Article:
Barely a month later, the Supreme Court reversed Roe v. WadeTwo-thirds of Americans say they disapprove of the court’s decision on the federal guarantee of access to abortion, and 6 in 10 say they want their states to legalize abortion, a new poll found.
Yet despite that interest, abortion is not on the minds of many voters, a poll released Aug. 2 by KFF found. Three-quarters of registered voters say inflation and gas prices are their top concerns when considering decisions in the upcoming midterm elections. Abortion access was a top priority for 55% of voters, along with health care costs and gun violence. This was up from 46% recorded by a KFF poll in February after the Supreme Court heard arguments in the case.
Democrats were more likely than Republicans or independents to cite abortion as a top issue in their voting considerations. Increased concern among female voters aged 18 to 49 was also evident in the poll, which found nearly 3 in 4 said access to abortion was very important to their electoral considerations, up from 59% in February. Large majorities of Democratic and independent women of that age say they want their states to guarantee access to abortion, as do 4 in 10 Republican women of reproductive age.
The Supreme Court’s decision, however, does not seem to have had the impact that some politicians had hoped for. The poll found a slight increase in the percentage of voters who said they were now more motivated to vote than the percentage in May – 43% compared to 37% – after a leaked draft opinion from the court was released.
Among some core groups, however, the problem was more pressing. Six in 10 female voters of reproductive age, up from 42% in May, said they were more likely to vote after the decision. Democratic and independent voters each reported a 9 percentage point increase in those who said abortion access was a motivating factor for the fall election. Most Hispanic voters also said they were more likely to vote now.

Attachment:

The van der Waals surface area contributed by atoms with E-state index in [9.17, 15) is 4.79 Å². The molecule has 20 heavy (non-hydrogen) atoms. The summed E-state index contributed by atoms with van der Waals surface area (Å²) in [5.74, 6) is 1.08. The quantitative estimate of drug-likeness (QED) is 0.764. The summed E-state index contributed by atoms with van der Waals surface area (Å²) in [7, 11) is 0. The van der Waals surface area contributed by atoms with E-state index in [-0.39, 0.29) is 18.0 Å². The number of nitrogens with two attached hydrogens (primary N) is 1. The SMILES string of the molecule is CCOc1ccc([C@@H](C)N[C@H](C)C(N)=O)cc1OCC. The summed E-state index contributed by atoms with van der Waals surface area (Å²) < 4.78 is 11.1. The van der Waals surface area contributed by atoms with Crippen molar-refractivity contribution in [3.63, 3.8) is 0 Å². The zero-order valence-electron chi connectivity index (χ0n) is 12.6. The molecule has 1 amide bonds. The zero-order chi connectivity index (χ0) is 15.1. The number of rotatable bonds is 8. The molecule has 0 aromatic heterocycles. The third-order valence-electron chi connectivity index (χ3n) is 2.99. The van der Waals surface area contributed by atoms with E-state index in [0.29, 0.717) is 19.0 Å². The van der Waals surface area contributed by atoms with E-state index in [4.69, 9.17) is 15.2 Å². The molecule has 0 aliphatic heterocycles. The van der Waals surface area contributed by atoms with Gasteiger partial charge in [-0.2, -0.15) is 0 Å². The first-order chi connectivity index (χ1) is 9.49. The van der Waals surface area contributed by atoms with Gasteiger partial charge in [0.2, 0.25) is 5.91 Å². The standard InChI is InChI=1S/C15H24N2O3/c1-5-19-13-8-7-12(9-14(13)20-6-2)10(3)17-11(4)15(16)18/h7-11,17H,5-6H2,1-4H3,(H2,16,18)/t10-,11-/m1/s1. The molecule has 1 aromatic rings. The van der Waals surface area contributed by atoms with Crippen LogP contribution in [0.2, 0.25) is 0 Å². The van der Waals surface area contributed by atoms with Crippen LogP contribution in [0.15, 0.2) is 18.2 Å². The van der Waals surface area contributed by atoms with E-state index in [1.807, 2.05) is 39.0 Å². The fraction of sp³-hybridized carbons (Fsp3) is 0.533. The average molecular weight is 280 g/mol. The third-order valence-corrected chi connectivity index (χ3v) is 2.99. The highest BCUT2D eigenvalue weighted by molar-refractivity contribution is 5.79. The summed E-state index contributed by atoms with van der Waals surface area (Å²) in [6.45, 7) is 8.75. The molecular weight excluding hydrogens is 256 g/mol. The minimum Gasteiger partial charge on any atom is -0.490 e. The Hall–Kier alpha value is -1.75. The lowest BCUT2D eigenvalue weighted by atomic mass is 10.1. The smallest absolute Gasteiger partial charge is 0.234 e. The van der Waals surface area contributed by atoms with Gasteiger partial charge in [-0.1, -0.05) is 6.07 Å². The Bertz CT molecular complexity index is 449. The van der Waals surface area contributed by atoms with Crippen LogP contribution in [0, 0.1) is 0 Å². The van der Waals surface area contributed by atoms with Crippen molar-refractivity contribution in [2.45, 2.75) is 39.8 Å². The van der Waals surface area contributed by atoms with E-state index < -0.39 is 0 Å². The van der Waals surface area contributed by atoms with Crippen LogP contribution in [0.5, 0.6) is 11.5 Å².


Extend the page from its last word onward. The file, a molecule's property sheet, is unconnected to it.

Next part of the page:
More than half of independent voters and 83% of Democratic voters said they would support candidates who promise to protect abortion rights. One in 5 Republicans said the same, but just over half of GOP voters said they would support candidates who want to limit access to abortion.
The court’s decision appears to have created a divide among Republican women, the poll found. A third said they disapprove of the decision, and nearly a quarter said they plan to support a candidate who supports abortion access. A majority, however, said they would vote for people who wanted to restrict abortion.
More than half of the people living in the state are pre-Ro Abortion prohibitions or laws that impose prohibitions or severe restrictions Ro Overturned said they would rather have state-guaranteed abortion access, while 32% of residents in those 17 states said they favored banning abortion.
Non-Hispanic black Americans were also strongly opposed to abortion bans in their states. Eighty-six percent said they did not want to ban abortion, compared with 70% of non-Hispanic white and 69% of Hispanic respondents. At the same time, 68% of black Americans said they want their states to guarantee abortion rights, compared to 60% of white respondents and 61% of Hispanics. (Hispanics can be any race or combination of races.)
The survey, conducted online and by telephone July 7-17, has a 4 percentage point margin of sampling error for the entire sample. For some subgroups, the margin of sampling error may be higher.
Contact us Submit a story tip